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Over at Slate, Malcolm Gladwell and James Surowieki are debating their respective books Blink and The Wisdom of Crowds. It is a great pairing, since the books are, in a sense, siblings. Wisdom of Crowds is about how, in a crowd, the partial information that each member contributes can often give a better answer to a question than having a single member give his or her best considered opinion. Blink is exact opposite: It is about how the “rapid cognition” of the individual subconscious often gives better information than, again, the individual’s best considered opinion.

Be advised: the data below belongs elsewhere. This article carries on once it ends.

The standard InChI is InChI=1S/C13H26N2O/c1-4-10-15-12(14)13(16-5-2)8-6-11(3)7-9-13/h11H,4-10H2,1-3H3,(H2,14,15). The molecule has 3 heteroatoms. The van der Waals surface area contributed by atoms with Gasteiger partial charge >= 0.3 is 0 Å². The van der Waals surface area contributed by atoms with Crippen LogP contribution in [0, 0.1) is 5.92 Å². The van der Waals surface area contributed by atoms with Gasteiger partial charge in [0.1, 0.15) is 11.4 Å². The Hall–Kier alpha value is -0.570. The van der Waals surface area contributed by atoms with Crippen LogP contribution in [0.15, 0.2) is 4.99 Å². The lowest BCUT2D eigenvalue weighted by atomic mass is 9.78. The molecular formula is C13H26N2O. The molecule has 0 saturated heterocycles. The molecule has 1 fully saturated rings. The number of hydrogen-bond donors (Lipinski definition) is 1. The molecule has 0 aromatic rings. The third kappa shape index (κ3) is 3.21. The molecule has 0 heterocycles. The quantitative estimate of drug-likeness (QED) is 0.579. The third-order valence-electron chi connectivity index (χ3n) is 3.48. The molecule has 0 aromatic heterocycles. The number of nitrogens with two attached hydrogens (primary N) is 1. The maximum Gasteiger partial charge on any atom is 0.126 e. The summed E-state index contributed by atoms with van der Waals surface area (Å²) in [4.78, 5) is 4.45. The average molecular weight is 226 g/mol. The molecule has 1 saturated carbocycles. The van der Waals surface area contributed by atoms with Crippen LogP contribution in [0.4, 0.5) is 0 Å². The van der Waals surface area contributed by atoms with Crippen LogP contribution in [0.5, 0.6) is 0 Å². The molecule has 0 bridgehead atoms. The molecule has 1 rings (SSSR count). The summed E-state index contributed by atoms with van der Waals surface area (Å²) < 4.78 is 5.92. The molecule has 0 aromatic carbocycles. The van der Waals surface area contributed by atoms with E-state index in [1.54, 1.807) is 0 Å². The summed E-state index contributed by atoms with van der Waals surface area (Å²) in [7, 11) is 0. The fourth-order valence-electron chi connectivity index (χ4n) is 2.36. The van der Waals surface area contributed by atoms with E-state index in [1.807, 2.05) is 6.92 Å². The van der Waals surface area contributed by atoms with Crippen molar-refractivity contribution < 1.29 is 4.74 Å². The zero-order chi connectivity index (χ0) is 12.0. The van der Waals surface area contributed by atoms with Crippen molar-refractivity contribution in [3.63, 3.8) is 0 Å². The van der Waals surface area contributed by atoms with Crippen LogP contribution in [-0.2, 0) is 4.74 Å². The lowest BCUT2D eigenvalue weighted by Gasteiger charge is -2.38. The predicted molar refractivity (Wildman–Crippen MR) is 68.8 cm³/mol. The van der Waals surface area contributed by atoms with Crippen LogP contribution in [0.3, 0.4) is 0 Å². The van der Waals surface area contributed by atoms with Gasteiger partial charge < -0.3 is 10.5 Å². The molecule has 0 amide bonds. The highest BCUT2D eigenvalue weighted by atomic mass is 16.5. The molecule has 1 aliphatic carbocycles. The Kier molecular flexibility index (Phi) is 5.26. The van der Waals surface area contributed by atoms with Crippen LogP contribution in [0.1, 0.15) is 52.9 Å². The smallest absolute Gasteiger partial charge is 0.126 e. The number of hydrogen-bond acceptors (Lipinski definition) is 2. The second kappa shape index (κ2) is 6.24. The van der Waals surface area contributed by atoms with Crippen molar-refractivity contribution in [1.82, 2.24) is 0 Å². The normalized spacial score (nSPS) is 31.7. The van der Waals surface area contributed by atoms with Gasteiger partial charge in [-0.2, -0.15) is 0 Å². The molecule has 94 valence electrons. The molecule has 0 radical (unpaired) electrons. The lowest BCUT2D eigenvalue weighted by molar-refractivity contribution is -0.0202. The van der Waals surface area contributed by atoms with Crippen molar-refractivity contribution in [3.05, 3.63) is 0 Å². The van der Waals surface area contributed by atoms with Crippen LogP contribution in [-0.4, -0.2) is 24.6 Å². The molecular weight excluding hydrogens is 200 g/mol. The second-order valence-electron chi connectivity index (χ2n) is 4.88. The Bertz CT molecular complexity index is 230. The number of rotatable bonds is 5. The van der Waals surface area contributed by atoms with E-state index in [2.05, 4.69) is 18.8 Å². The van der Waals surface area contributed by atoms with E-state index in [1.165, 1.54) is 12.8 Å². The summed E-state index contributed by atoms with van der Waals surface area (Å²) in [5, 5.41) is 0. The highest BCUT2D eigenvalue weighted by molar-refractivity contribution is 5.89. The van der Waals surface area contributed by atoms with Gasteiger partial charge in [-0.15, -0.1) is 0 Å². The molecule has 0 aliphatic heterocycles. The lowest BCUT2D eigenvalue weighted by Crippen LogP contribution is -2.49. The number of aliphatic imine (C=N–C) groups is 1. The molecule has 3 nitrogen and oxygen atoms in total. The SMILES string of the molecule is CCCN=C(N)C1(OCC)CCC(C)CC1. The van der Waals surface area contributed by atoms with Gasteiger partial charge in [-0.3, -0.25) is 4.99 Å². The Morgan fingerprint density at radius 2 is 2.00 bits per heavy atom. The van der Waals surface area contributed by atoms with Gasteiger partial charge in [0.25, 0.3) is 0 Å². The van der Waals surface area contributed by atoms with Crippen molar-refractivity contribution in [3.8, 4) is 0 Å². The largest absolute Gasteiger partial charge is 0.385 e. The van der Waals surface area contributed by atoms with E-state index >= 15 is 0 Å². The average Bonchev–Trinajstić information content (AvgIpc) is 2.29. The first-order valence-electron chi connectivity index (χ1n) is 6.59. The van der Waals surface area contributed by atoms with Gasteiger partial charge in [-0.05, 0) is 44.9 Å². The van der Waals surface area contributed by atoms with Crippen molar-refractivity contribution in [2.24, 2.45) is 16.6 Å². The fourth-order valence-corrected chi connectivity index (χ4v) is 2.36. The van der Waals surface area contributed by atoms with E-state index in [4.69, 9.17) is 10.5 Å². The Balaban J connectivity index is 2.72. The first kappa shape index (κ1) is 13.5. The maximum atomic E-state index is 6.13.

Both are good books, neither is great. Both are attempts at compressing a large body of difficult academic research into digestible popular texts. On the whole, I would say that Suroweiki does a better job than Gladwell. Again, I found Blink to be a rather large disappointment.
If you find this topic interesting, allow me to direct you to a much better book: The Robot’s Rebellion, by UofT professor Keith Stankovich. It is an excellent exploration of the biology and psychology of rationality, and how it relates to our sense of self.
For anyone who cares, my review of Blink will appear in the Post in two weeks.

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